It is important to rule out other etiologies for altered mental status before settling upon the diagnosis of delayed emergence from anesthesia ( Table 10.1 ). Goals in the immediate postoperative period are to allow for rapid early emergence, document neurologic improvement, extubate as early as possible, and control pain without causing obtundation of the patient.
Cerebral edema is an increase in water content of the brain and may be classified as either cytotoxic or vasogenic. Cytotoxic edema is the accumulation of primarily intracellular water. This leads to an increase in the size of the brain cell and little change in the extracellular compartment.12,13 Vasogenic edema occurs as a result of plasma leak from the vasculature into the brain parenchyma. There is a little change in cell volume, and swelling occurs in the extracellular space. Vasogenic edema is associated with brain tumors both pre- and postoperatively, and may account for more neurologic findings than the tumor itself.14 Post-operative cerebral edema peaks at 36 to 72 hours; however, it can be encountered in the first 6 to 12 hours after surgery.
Glucocorticoids have been shown to decrease the edema associated with brain tumors. Mechanisms include reduced blood–brain barrier permeability; increased sodium, potassium, and water flux across the capillary/tissue interface; and direct inhibition of tumor growth.15–17 Dexamethasone is the drug of choice for treating edema with 25 times the glucocorticoid strength of cortisol and negligible mineralocorticoid activity. It is a potent anti-inflammatory agent that does not cause sodium or fluid retention. Preoperatively, symptoms from cerebral edema will improve with dexamethasone 4 mg once or twice a day. Postoperatively, the frequency of dosing is often increased to three or four times a day. Side effects of steroids include hyperglycemia, gastric ulceration and hemorrhage, myopathy, psychosis/mood disturbance, impaired wound healing, and impaired immune function, predisposing the patient to infections.18,19 Careful attention must be taken with discontinuation of steroid courses longer than 5 to 7 days, as it may result in adrenal insufficiency, which is manifested by fatigue, weakness, arthralgias, headaches, nausea, and hypotension.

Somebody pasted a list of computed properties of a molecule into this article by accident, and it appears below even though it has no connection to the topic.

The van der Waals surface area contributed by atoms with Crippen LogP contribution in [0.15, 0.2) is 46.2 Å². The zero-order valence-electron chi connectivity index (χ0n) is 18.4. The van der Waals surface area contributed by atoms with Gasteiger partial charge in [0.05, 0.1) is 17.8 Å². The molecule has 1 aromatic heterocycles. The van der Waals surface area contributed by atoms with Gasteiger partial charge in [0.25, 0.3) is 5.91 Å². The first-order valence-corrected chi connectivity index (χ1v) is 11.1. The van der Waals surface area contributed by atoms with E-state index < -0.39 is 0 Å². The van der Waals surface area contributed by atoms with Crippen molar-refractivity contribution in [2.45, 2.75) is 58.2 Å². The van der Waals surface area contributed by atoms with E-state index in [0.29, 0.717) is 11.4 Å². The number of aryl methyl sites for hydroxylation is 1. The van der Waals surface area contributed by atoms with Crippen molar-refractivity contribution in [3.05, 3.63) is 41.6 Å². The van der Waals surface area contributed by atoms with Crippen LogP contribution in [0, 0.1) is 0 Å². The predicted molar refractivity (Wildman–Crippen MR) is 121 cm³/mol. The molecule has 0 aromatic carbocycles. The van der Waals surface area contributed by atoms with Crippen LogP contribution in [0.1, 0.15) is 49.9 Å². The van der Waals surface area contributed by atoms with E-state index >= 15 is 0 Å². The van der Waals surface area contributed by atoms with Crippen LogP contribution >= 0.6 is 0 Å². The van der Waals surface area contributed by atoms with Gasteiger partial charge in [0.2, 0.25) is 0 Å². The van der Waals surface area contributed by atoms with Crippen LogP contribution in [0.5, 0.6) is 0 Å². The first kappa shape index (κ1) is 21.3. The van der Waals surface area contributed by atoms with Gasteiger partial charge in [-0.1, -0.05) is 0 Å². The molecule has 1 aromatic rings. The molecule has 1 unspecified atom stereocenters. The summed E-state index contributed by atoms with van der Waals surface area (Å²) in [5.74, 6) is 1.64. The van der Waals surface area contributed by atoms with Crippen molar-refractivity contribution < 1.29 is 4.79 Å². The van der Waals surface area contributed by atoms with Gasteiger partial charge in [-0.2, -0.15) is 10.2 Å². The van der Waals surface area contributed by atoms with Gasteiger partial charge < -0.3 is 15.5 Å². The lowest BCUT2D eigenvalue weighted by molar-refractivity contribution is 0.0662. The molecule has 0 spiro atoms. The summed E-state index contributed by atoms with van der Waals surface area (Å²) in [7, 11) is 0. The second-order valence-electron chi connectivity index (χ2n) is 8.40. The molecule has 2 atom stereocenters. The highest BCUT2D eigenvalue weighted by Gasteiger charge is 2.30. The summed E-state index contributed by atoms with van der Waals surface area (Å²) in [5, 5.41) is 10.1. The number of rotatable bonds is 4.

Stress coverage to prevent intraoperative or postoperative adrenal crisis should be considered in patients who have been receiving high doses of glucocorticoids (more than 50 mg/m2 of cortisol daily) for a prolonged period (more than 10 to 14 days).20 The decision to administer stress coverage of steroids should be discussed with the anesthesiologist. Patients with adrenal crisis usually become hypotensive, hypoglycemic, hyponatremic, and hyperkalemic. Treatment includes prompt recognition and administration of isotonic fluids and hydrocortisone.21